Shike – Day 185 of 306

Atsue’s servant got his tent up, and Atsue lent the man to Isoroku to set up Isoroku’s tent beside his.

As night fell, Atsue and Isoroku sat in a circle with the armed retainers who followed Atsue into battle. They enjoyed a dinner of coarse rice and broiled lake trout. Atsue’s men were skilled at finding provisions, which was a blessing, since the army’s food supply had run out shortly after they left the capital. They had been living on the land like locusts ever since, stripping bare every farm in their line of march. It was a shame, because the country through which they passed had always been loyal to the Takashi. Atsue wondered why these things couldn’t be better organized. He liked to think that if his father, great Kiyosi, had been leading the army, enough food would have been provided to get at least as far as the unfriendly northern provinces. Now they were in the mountains, and farms were few and far between. The shortage of supplies was becoming a real hardship.

After they had eaten, Atsue took his flute out of his belt, where he now carried it all the time, and played the melody called “Peach Blossoms.” Those nearby remained respectfully silent for a long time after he had finished.

“You play so well, I think you will bring us good fortune,” said Isoroku. “The kami will notice us, and they will give us victory.”

“Then victory goes to the best musicians?” Atsue said with a smile. “Are not the Takashi more cultured than the Muratomo?” Isoroku asked earnestly. “And have we not always defeated them?”

“We’ve always outnumbered them,” said Atsue. “In my father’s day, we often outsmarted them as well. We do not know what is waiting for us beyond the ridge now.” He gestured to the hill where the Muratomo banners had flown, now invisible in the darkness.

“Would you like to die in battle, Atsue?” Isoroku asked.

Atsue shook his head. “I would like to live. Of course, it would be better to die in battle than be taken prisoner and treated shamefully. But why else would anyone want to die?”

“I sometimes feel that I would rather die when I am young and handsome and strong, doing something brave, then grow old and ugly,” said Isoroku. “One cuts a flower when it is most beautiful, not when it has withered. Your father died a hero’s death, and all remember him that way. If he had lived he would be greatly respected, I’m sure, but he would not be worshipped almost as a kami by the Takashi.”

“I’m old enough to know that I’m very young, Isoroku-san. I know very little of life. I want to know and do much more before I die. I don’t care whether people think of me as a hero or not. As for my father, I would much prefer him to be alive and respected than dead and worshipped. I miss him terribly.”

The humming-bulb arrows, screaming like falcons, began to fall on the Takashi camp just after sunrise. They killed no one. Crouching, a bit nervous, Atsue looked across Kurikara pass to the hill bedecked with white banners. A row of about a hundred archers was standing there, bows aimed high so their whistling arrows would carry across the valley.

“How civilized of them to wake us up,” said Isoroku, laughing. “They might have started with arrows that gave us no warning. This is a gesture worthy of the Takashi.”

“Not really like the Muratomo, is it?” Atsue said uneasily. The enemy was controlling the situation, he thought. First, by displaying their banners on the opposite hill, they had determined the place where the Takashi would stop for the night. Now they had chosen the time and manner of opening the battle. Where were those mysterious barbarian troops everyone talked about? The archers across the valley looked like ordinary samurai.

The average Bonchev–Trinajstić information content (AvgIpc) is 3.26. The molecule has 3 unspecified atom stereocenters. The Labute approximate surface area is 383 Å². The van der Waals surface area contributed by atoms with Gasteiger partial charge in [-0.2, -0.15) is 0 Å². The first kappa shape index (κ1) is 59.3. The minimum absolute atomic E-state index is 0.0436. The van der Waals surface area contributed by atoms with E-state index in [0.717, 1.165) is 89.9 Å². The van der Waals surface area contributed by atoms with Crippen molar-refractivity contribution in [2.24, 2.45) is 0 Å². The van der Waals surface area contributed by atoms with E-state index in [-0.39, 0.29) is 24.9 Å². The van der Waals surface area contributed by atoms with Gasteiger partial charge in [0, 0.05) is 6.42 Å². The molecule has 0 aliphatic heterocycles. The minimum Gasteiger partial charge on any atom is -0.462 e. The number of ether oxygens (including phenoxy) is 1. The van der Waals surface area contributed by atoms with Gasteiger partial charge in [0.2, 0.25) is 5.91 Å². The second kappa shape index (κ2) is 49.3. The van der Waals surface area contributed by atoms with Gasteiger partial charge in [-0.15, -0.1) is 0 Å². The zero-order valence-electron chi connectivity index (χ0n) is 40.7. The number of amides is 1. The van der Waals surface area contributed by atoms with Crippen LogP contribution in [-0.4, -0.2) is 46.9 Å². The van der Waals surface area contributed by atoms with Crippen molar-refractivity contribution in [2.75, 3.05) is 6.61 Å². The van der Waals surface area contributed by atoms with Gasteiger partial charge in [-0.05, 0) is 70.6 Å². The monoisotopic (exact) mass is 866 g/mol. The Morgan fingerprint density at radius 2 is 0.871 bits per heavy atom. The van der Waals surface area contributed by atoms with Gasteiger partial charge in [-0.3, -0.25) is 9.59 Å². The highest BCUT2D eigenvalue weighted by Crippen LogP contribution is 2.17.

The Takashi were lining up, pulling their man-high bows, releasing their own whistling arrows. After a few moments they drew first blood. A Muratomo archer fell, to much cheering from Tonamiyama hill. Atsue and Isoroku joined the crowd gathered a short distance behind the bowmen. No one wanted to be too close to the archers—even a humming-bulb arrowhead could kill a man if it hit him in a vulnerable spot—but to stand very far away could look like cowardice.

Two Takashi archers were hit. There was a rumble of anger. Someone suggested switching over to willow-leaf arrows. Someone else said it was too soon for that. Two more men took the place of the fallen, who were only wounded and were dragged out of the line to be cared for by their friends. Atsue saw Notaro and several other officers standing a small distance away, watching. Notaro called out praise when another Muratomo archer fell.

I wonder what plans he has for the battle, Atsue thought. It was odd that they couldn’t see any more of the Muratomo than those few archers. Maybe there weren’t as many of them as the Takashi had thought. He squinted at the line of white banners. Clever of them to start a fight with arrows when the sun was in the east, blinding the Takashi.

Just when the incessant screaming of the humming-bulb arrows was becoming more tiresome than intimidating, the Muratomo switched to willow-leaf and armour-piercing arrows. The Takashi archers did the same, and more samurai joined in the contest.

Some of the bolder warriors mounted horses and charged partway down the eastern slope of Tonamiyama. Immediately the Muratomo made a dash down their hill to match them. Atsue glanced to the top of the Muratomo hill. Would they attack now? The white banners remained in place. Only about two hundred Muratomo archers faced twice that number of Takashi. Soon the two groups of archers had halved the distance between them, and men on both sides were falling in threes and sixes, instead of ones and twos. Now some of the Takashi fell back, and some Muratomo did likewise.

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